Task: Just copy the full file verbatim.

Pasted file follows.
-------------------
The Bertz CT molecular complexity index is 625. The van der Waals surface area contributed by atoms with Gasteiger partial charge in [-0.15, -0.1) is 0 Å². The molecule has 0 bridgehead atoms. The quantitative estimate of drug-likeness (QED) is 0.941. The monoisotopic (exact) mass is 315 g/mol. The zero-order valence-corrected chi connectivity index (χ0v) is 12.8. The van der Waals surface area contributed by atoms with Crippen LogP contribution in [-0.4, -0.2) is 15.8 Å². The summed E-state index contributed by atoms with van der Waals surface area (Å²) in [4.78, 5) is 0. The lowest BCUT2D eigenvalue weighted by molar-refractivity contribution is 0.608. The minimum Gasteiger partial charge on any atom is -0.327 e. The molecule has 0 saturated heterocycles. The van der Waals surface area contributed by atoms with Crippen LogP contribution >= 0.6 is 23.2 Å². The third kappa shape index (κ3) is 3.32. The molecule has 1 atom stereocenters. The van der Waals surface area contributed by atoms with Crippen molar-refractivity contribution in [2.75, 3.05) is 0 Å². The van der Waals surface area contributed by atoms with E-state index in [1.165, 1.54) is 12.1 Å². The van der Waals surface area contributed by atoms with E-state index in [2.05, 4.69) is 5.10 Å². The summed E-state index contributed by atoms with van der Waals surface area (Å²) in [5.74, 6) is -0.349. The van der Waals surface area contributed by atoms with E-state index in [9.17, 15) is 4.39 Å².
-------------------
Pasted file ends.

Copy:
The Bertz CT molecular complexity index is 625. The van der Waals surface area contributed by atoms with Gasteiger partial charge in [-0.15, -0.1) is 0 Å². The molecule has 0 bridgehead atoms. The quantitative estimate of drug-likeness (QED) is 0.941. The monoisotopic (exact) mass is 315 g/mol. The zero-order valence-corrected chi connectivity index (χ0v) is 12.8. The van der Waals surface area contributed by atoms with Crippen LogP contribution in [-0.4, -0.2) is 15.8 Å². The summed E-state index contributed by atoms with van der Waals surface area (Å²) in [4.78, 5) is 0. The lowest BCUT2D eigenvalue weighted by molar-refractivity contribution is 0.608. The minimum Gasteiger partial charge on any atom is -0.327 e. The molecule has 0 saturated heterocycles. The van der Waals surface area contributed by atoms with Crippen LogP contribution >= 0.6 is 23.2 Å². The third kappa shape index (κ3) is 3.32. The molecule has 1 atom stereocenters. The van der Waals surface area contributed by atoms with Crippen molar-refractivity contribution in [2.75, 3.05) is 0 Å². The van der Waals surface area contributed by atoms with E-state index in [1.165, 1.54) is 12.1 Å². The van der Waals surface area contributed by atoms with E-state index in [2.05, 4.69) is 5.10 Å². The summed E-state index contributed by atoms with van der Waals surface area (Å²) in [5.74, 6) is -0.349. The van der Waals surface area contributed by atoms with E-state index in [9.17, 15) is 4.39 Å².